Also that remains is for the Queen to sign the law, a formality, then it becomes law.
The new trade arrangement comes into effect at 23:00 on December 31 replacing the Brexit transition period which has been in place since the end of January.
The deal, announced on Christmas Eve, has been rushed through Parliament so it is passed into law when this happens.
On Wednesday it was overwhelmingly backed by the House of Commons, with 521 MPs voting in favour against just 73 opposed.
As well as the Conservatives the deal was backed by Labour, with Keir Starmer arguing it was the only alternative to a no deal Brexit.
The Labour leader argued a “thin deal was better than no deal”.
The Liberal Democrats, SNP and DUP all voted against the agreement.
Just two Conservative MPs, John Redwood and Owen Paterson, refused to vote for the deal with both Brexit supporters abstaining.
However a sizable block of Labour MPs ignored their leader’s instruction and abstained on the vote.
Conservative peer Baroness Nicky Morgan tweeted: “The House of Lords has also now approved the Government’s Trade & Co-operation Agreement with the EU – I was v pleased to speak in today’s debate.
“4 and a half years after the 2016 vote it’s time to seize the moment & focus on making a success of the UK’s future outside the EU.”
However the deal received a less enthusiastic response from Lord Heseltine, a prominent Remain supporter.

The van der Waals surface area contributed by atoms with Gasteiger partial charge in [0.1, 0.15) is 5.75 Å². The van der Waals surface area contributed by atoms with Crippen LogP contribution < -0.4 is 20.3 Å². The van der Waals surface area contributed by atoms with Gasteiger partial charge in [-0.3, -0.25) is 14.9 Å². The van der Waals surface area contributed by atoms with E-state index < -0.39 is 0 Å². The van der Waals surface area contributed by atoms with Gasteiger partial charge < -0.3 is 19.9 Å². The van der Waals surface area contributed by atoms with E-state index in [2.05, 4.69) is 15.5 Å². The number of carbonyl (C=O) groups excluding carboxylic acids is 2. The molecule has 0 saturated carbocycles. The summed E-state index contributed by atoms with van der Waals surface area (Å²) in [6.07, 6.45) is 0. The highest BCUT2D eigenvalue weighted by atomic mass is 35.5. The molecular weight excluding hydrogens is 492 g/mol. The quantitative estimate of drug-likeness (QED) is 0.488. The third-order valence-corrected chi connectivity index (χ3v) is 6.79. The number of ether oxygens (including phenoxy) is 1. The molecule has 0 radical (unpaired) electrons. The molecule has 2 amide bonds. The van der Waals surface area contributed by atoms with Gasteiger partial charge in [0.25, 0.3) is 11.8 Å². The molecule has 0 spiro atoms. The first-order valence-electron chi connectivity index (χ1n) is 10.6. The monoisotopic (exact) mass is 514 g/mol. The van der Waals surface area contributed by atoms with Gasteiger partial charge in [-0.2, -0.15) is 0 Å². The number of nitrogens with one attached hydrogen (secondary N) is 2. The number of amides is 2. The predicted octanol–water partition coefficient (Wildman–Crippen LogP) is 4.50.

On December 24 he commented: “We must welcome the news that Brexit does not end in the chaos of no deal, but only with the sense of a condemned man informed that his execution has been commuted to a life sentence.”
Whilst Britain formally left the EU at the end of January it remains in a Brexit transition period until 23:00 on December 31.
During this time the UK still has to pay into the EU budget and follow many rules made in Brussels.
In return Britain gets continued access to the European single market.
The new deal will replace this arrangement, with Boris Johnson arguing it means the UK can “go our own way but also have free trade”.
If Parliament had rejected the deal Britain would have ended up trading with the EU on World Trade Organisation terms, meaning substantial tariffs on some goods.
Speaking to the BBC’s Laura Kuenssberg Mr Johnson said: “There will be changes.
“And we’ve been very clear with people that they have to get ready for 1 January, things will work differently.
“But from the point of view of UK exporters, for instance, they’ll now have the advantage, that they’ll only have one set of forms they have to fill out for export to around the whole world.”
The Brexit trade deal was signed by European Commission president Ursula von der Leyen in Brussels.
It was then flown across the English Channel to be signed by Mr Johnson.
Britain voted to leave the EU back in June 2016.